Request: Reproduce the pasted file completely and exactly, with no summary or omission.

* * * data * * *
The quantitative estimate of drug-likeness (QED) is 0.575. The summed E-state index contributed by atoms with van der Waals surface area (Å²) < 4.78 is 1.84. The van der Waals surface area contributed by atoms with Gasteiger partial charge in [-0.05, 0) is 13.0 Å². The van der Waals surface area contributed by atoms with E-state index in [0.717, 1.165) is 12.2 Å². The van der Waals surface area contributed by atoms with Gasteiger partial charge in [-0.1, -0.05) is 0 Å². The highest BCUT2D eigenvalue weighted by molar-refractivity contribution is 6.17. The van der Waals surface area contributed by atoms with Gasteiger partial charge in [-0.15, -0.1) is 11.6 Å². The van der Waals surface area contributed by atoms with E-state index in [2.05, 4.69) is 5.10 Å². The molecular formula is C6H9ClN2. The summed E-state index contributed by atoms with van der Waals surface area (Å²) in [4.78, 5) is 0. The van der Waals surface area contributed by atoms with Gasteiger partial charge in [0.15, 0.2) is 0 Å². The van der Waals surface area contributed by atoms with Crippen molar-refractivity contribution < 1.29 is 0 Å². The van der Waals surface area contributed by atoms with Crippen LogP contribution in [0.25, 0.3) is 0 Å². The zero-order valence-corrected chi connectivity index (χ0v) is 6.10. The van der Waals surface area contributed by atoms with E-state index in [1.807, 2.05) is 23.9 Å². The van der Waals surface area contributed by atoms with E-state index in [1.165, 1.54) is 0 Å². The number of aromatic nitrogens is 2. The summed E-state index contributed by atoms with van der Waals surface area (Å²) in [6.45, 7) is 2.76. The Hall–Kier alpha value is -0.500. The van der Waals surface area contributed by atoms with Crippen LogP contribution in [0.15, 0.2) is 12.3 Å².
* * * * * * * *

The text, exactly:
The quantitative estimate of drug-likeness (QED) is 0.575. The summed E-state index contributed by atoms with van der Waals surface area (Å²) < 4.78 is 1.84. The van der Waals surface area contributed by atoms with Gasteiger partial charge in [-0.05, 0) is 13.0 Å². The van der Waals surface area contributed by atoms with E-state index in [0.717, 1.165) is 12.2 Å². The van der Waals surface area contributed by atoms with Gasteiger partial charge in [-0.1, -0.05) is 0 Å². The highest BCUT2D eigenvalue weighted by molar-refractivity contribution is 6.17. The van der Waals surface area contributed by atoms with Gasteiger partial charge in [-0.15, -0.1) is 11.6 Å². The van der Waals surface area contributed by atoms with E-state index in [2.05, 4.69) is 5.10 Å². The molecular formula is C6H9ClN2. The summed E-state index contributed by atoms with van der Waals surface area (Å²) in [4.78, 5) is 0. The van der Waals surface area contributed by atoms with Gasteiger partial charge in [0.15, 0.2) is 0 Å². The van der Waals surface area contributed by atoms with Crippen molar-refractivity contribution < 1.29 is 0 Å². The van der Waals surface area contributed by atoms with Crippen LogP contribution in [0.25, 0.3) is 0 Å². The zero-order valence-corrected chi connectivity index (χ0v) is 6.10. The van der Waals surface area contributed by atoms with E-state index in [1.807, 2.05) is 23.9 Å². The van der Waals surface area contributed by atoms with E-state index in [1.165, 1.54) is 0 Å². The number of aromatic nitrogens is 2. The summed E-state index contributed by atoms with van der Waals surface area (Å²) in [6.45, 7) is 2.76. The Hall–Kier alpha value is -0.500. The van der Waals surface area contributed by atoms with Crippen LogP contribution in [0.15, 0.2) is 12.3 Å².